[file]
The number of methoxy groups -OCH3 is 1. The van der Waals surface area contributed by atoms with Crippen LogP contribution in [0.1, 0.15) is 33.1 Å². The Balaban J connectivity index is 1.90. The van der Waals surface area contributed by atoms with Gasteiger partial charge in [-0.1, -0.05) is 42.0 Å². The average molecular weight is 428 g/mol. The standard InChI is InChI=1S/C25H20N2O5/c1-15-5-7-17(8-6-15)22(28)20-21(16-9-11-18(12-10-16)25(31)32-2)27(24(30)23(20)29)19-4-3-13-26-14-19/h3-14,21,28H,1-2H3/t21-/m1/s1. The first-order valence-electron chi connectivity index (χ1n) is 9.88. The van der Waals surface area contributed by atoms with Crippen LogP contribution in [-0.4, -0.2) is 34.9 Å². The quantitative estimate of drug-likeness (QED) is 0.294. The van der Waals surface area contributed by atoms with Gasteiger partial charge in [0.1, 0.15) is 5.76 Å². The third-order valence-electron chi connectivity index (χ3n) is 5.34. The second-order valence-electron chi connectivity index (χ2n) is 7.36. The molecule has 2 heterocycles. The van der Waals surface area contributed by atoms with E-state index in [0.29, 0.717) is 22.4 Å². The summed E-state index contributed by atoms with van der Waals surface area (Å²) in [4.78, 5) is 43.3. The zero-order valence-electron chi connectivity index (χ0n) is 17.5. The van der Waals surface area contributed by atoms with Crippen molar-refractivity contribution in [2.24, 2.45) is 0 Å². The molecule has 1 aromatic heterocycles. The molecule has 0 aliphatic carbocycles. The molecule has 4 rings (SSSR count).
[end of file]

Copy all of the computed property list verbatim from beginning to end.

The number of methoxy groups -OCH3 is 1. The van der Waals surface area contributed by atoms with Crippen LogP contribution in [0.1, 0.15) is 33.1 Å². The Balaban J connectivity index is 1.90. The van der Waals surface area contributed by atoms with Gasteiger partial charge in [-0.1, -0.05) is 42.0 Å². The average molecular weight is 428 g/mol. The standard InChI is InChI=1S/C25H20N2O5/c1-15-5-7-17(8-6-15)22(28)20-21(16-9-11-18(12-10-16)25(31)32-2)27(24(30)23(20)29)19-4-3-13-26-14-19/h3-14,21,28H,1-2H3/t21-/m1/s1. The first-order valence-electron chi connectivity index (χ1n) is 9.88. The van der Waals surface area contributed by atoms with Crippen LogP contribution in [-0.4, -0.2) is 34.9 Å². The quantitative estimate of drug-likeness (QED) is 0.294. The van der Waals surface area contributed by atoms with Gasteiger partial charge in [0.1, 0.15) is 5.76 Å². The third-order valence-electron chi connectivity index (χ3n) is 5.34. The second-order valence-electron chi connectivity index (χ2n) is 7.36. The molecule has 2 heterocycles. The van der Waals surface area contributed by atoms with E-state index in [0.29, 0.717) is 22.4 Å². The summed E-state index contributed by atoms with van der Waals surface area (Å²) in [4.78, 5) is 43.3. The zero-order valence-electron chi connectivity index (χ0n) is 17.5. The van der Waals surface area contributed by atoms with Crippen molar-refractivity contribution in [2.24, 2.45) is 0 Å². The molecule has 1 aromatic heterocycles. The molecule has 0 aliphatic carbocycles. The molecule has 4 rings (SSSR count).